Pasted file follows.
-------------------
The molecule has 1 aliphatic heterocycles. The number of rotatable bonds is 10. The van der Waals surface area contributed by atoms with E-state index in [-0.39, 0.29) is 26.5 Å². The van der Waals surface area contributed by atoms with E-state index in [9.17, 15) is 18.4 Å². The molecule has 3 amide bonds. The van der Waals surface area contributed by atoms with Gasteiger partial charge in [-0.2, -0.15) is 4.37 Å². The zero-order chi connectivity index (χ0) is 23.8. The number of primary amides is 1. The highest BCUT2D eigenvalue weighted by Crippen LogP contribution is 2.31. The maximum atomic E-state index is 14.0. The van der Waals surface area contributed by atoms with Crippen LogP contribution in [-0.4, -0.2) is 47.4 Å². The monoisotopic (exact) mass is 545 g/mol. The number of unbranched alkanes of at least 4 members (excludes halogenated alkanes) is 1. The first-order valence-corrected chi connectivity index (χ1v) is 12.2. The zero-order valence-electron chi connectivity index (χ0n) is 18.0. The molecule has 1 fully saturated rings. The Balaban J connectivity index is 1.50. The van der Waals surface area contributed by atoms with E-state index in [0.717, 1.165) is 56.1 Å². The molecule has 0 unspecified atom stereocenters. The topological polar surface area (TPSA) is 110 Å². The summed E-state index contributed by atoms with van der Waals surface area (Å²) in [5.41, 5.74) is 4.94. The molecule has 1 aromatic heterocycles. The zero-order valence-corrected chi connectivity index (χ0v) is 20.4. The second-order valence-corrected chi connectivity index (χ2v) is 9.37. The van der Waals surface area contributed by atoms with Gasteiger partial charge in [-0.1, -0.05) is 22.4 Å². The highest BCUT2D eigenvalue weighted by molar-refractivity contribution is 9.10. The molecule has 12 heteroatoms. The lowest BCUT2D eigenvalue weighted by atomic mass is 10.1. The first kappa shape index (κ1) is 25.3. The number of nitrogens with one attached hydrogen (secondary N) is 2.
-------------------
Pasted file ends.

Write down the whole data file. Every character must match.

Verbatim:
The molecule has 1 aliphatic heterocycles. The number of rotatable bonds is 10. The van der Waals surface area contributed by atoms with E-state index in [-0.39, 0.29) is 26.5 Å². The van der Waals surface area contributed by atoms with E-state index in [9.17, 15) is 18.4 Å². The molecule has 3 amide bonds. The van der Waals surface area contributed by atoms with Gasteiger partial charge in [-0.2, -0.15) is 4.37 Å². The zero-order chi connectivity index (χ0) is 23.8. The number of primary amides is 1. The highest BCUT2D eigenvalue weighted by Crippen LogP contribution is 2.31. The maximum atomic E-state index is 14.0. The van der Waals surface area contributed by atoms with Crippen LogP contribution in [-0.4, -0.2) is 47.4 Å². The monoisotopic (exact) mass is 545 g/mol. The number of unbranched alkanes of at least 4 members (excludes halogenated alkanes) is 1. The first-order valence-corrected chi connectivity index (χ1v) is 12.2. The zero-order valence-electron chi connectivity index (χ0n) is 18.0. The molecule has 1 fully saturated rings. The Balaban J connectivity index is 1.50. The van der Waals surface area contributed by atoms with E-state index in [0.717, 1.165) is 56.1 Å². The molecule has 0 unspecified atom stereocenters. The topological polar surface area (TPSA) is 110 Å². The summed E-state index contributed by atoms with van der Waals surface area (Å²) in [5.41, 5.74) is 4.94. The molecule has 1 aromatic heterocycles. The zero-order valence-corrected chi connectivity index (χ0v) is 20.4. The second-order valence-corrected chi connectivity index (χ2v) is 9.37. The van der Waals surface area contributed by atoms with Gasteiger partial charge in [-0.1, -0.05) is 22.4 Å². The highest BCUT2D eigenvalue weighted by molar-refractivity contribution is 9.10. The molecule has 12 heteroatoms. The lowest BCUT2D eigenvalue weighted by atomic mass is 10.1. The first kappa shape index (κ1) is 25.3. The number of nitrogens with one attached hydrogen (secondary N) is 2.